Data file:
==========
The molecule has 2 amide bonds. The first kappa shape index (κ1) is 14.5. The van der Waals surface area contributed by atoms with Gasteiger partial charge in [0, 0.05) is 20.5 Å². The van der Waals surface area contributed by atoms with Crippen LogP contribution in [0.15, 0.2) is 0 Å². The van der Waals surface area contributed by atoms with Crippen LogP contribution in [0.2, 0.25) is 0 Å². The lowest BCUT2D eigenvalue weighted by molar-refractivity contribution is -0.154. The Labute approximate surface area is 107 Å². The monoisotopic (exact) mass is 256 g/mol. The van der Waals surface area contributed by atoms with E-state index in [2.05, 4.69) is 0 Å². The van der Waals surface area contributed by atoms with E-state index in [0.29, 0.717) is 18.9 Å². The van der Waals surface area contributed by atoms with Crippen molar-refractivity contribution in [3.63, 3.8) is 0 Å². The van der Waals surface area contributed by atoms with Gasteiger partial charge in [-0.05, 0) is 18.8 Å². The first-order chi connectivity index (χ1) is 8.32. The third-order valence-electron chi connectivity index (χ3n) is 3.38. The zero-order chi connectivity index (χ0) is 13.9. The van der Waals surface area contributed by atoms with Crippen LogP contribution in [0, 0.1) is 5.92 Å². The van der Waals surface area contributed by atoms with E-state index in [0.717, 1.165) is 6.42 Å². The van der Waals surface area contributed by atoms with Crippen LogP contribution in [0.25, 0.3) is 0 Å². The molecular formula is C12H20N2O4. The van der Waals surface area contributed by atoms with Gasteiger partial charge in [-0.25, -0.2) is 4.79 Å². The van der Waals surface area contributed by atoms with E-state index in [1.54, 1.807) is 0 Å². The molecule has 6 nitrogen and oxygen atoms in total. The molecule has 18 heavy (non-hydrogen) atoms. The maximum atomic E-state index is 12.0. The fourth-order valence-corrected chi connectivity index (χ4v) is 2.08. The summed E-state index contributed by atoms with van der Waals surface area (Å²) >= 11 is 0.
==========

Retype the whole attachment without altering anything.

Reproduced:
The molecule has 2 amide bonds. The first kappa shape index (κ1) is 14.5. The van der Waals surface area contributed by atoms with Gasteiger partial charge in [0, 0.05) is 20.5 Å². The van der Waals surface area contributed by atoms with Crippen LogP contribution in [0.15, 0.2) is 0 Å². The van der Waals surface area contributed by atoms with Crippen LogP contribution in [0.2, 0.25) is 0 Å². The lowest BCUT2D eigenvalue weighted by molar-refractivity contribution is -0.154. The Labute approximate surface area is 107 Å². The monoisotopic (exact) mass is 256 g/mol. The van der Waals surface area contributed by atoms with E-state index in [2.05, 4.69) is 0 Å². The van der Waals surface area contributed by atoms with E-state index in [0.29, 0.717) is 18.9 Å². The van der Waals surface area contributed by atoms with Crippen molar-refractivity contribution in [3.63, 3.8) is 0 Å². The van der Waals surface area contributed by atoms with Gasteiger partial charge in [-0.05, 0) is 18.8 Å². The first-order chi connectivity index (χ1) is 8.32. The third-order valence-electron chi connectivity index (χ3n) is 3.38. The zero-order chi connectivity index (χ0) is 13.9. The van der Waals surface area contributed by atoms with Crippen LogP contribution in [0, 0.1) is 5.92 Å². The van der Waals surface area contributed by atoms with E-state index in [0.717, 1.165) is 6.42 Å². The van der Waals surface area contributed by atoms with Crippen LogP contribution in [0.25, 0.3) is 0 Å². The molecular formula is C12H20N2O4. The van der Waals surface area contributed by atoms with Gasteiger partial charge in [-0.25, -0.2) is 4.79 Å². The van der Waals surface area contributed by atoms with E-state index in [1.54, 1.807) is 0 Å². The molecule has 6 nitrogen and oxygen atoms in total. The molecule has 18 heavy (non-hydrogen) atoms. The maximum atomic E-state index is 12.0. The fourth-order valence-corrected chi connectivity index (χ4v) is 2.08. The summed E-state index contributed by atoms with van der Waals surface area (Å²) >= 11 is 0.